An electronic messaging term. A program which provides information about network objects, such as domains and hosts within a domain, by answering queries. See Name Resolution.
A connection used to transfer data between separate processes, usually on separate computers. Named pipes are the foundation of interprocess communications (IPC). An administrator can set permissions on named pipes, but only LAN Manager and network applications can create them. See also Named Pipes.
A technique used for communications between applications operating on the same computer or across the local area network. It includes an applications programming interface, providing application programmers with a way to create interprogram communications using routines similar to disk-file opening, reading, and writing. In Microsoft's words, named pipes allow two or more processes to communicate with each other. Any process that knows the name of a named pipe can access it (subject to security checks). See also Named Pipe.
An authority responsible for the allocation of names .
Narrowband Analog Mobile Phone Service. A proposed new standard for cellular radio. NAMPS combines current voice processing with digital signaling. According to Motorola, NAMPS triples the capacity of today's cellular AMPS system, reduces the number of dropped calls and offers a range of new performance enhancements and digital messaging services. The other cellular standards include E-TDMA (Extended Time Division Multiple Access), TDMA (Time Division Multiple Access) and CDMA (Code Division Multiple Access).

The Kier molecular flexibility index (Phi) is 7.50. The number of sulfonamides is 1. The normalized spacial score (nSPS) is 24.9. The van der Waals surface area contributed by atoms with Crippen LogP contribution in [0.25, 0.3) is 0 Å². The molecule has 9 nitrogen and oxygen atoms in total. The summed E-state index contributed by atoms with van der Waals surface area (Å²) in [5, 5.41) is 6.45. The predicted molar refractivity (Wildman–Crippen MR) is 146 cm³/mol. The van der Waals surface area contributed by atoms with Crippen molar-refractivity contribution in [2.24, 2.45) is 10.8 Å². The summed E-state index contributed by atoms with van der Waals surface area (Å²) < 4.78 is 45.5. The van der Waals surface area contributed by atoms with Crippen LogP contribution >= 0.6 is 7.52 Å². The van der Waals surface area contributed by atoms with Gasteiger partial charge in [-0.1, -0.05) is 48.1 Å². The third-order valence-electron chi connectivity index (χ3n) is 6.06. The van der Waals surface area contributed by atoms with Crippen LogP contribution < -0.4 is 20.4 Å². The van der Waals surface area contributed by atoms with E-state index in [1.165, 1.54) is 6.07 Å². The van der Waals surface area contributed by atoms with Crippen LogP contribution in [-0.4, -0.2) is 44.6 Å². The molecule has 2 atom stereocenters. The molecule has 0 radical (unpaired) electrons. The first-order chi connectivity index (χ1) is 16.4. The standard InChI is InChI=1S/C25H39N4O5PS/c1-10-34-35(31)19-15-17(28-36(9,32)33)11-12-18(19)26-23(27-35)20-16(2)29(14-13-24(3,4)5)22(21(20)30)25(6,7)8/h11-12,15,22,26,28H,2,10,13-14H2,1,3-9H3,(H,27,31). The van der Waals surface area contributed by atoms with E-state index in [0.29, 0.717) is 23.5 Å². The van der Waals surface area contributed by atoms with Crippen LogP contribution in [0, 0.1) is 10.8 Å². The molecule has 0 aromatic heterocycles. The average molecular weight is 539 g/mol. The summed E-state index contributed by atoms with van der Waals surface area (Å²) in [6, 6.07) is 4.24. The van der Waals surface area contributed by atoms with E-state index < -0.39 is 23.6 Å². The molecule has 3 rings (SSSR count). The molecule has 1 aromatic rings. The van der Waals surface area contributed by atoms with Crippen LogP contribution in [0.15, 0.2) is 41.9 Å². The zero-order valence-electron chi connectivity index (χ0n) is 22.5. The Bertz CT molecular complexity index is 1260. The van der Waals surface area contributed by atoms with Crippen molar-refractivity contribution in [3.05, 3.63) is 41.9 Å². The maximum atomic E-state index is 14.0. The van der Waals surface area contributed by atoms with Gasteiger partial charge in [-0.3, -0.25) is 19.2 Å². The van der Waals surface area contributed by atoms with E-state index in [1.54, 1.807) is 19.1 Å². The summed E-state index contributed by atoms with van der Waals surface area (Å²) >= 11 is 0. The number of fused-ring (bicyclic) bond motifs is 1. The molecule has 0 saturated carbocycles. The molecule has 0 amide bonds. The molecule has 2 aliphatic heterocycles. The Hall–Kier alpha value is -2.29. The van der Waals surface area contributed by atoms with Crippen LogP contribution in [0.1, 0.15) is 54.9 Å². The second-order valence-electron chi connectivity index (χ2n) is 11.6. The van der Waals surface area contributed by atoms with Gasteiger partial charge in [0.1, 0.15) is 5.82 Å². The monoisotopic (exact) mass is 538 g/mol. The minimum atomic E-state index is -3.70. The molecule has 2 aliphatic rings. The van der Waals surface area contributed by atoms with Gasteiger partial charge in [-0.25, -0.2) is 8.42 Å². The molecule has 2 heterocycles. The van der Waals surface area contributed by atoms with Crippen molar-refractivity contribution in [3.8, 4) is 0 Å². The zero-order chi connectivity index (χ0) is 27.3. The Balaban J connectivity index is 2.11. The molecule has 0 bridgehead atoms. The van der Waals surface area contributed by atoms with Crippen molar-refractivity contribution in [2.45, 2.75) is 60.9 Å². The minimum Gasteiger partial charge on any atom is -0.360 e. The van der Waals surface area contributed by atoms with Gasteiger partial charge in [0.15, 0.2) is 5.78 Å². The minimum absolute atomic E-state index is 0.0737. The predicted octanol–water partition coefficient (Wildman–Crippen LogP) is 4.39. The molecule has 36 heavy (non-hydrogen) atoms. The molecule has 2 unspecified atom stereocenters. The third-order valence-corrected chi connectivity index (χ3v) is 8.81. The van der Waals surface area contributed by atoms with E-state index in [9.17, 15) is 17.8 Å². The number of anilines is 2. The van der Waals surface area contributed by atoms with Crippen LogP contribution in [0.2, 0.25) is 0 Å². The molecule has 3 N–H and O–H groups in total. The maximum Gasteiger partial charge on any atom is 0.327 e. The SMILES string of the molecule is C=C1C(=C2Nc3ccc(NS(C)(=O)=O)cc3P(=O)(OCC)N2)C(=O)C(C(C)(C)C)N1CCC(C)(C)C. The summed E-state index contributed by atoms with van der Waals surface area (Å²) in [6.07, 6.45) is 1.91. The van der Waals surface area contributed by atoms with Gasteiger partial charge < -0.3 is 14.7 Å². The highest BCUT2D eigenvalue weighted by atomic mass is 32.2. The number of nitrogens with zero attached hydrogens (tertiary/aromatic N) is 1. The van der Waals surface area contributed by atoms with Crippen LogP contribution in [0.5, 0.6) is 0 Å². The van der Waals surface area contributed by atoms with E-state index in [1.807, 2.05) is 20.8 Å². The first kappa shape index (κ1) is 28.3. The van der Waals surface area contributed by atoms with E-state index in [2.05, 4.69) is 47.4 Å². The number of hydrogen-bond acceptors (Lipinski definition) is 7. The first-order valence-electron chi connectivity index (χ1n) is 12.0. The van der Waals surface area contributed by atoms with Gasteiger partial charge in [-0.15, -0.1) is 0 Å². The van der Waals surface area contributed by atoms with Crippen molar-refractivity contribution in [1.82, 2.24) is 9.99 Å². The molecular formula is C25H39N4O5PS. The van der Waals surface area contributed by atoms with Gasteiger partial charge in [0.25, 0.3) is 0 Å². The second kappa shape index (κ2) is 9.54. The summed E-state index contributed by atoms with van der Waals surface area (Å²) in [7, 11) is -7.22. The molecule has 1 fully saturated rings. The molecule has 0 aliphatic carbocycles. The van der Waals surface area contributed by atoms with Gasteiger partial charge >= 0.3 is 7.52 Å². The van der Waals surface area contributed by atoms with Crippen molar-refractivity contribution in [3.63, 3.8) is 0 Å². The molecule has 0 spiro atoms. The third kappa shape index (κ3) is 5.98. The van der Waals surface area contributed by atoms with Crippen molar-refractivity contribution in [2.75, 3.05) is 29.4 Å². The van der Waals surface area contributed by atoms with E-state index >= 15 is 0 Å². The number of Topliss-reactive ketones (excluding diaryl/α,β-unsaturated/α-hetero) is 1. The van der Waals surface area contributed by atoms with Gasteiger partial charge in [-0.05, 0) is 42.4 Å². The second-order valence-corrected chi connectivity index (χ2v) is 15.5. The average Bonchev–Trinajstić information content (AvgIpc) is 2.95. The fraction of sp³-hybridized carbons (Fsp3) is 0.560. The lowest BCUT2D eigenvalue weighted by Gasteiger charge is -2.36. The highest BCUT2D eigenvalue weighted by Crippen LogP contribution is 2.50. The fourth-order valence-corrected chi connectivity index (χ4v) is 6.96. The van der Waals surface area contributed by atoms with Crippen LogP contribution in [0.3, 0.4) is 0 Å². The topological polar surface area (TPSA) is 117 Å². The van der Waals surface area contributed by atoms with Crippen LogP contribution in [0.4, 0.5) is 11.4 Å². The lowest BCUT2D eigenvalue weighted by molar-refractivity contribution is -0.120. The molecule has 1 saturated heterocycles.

Neighborhood Area Networks. A NAN is a bunch of 802.11 wireless networks connected together.
North American Numbering Council, pronounced "nancy." An industry council chartered by the FCC in October 1995 to assume administration of the NANP (North American Numbering Plan) from Bellcore, as well as to select LNP (Local Number Portability) administrators. The impartial council comprises 32 voting members from the carrier, manufacturer and end user communities. Another four non-voting members were selected, including representatives from Bellcore, ATIS, the U.S. NTIA, and the U.S. State Department. Ex-officio participants are selected from Canada, the Caribbean, and Bermuda. In October 1997, Lockheed Martin was selected as the primary administrator of NANP, formally replacing Bellcore. For that specific purpose, Lockheed Martin formed NeuStar as an independent business unit in 1996. Neustar subsequently was spun off as a separate business entity, and continues as NANPA (North American Numbering Plan Administrator). See also Bellcore, NANP and LNP. www.NeuStar.com.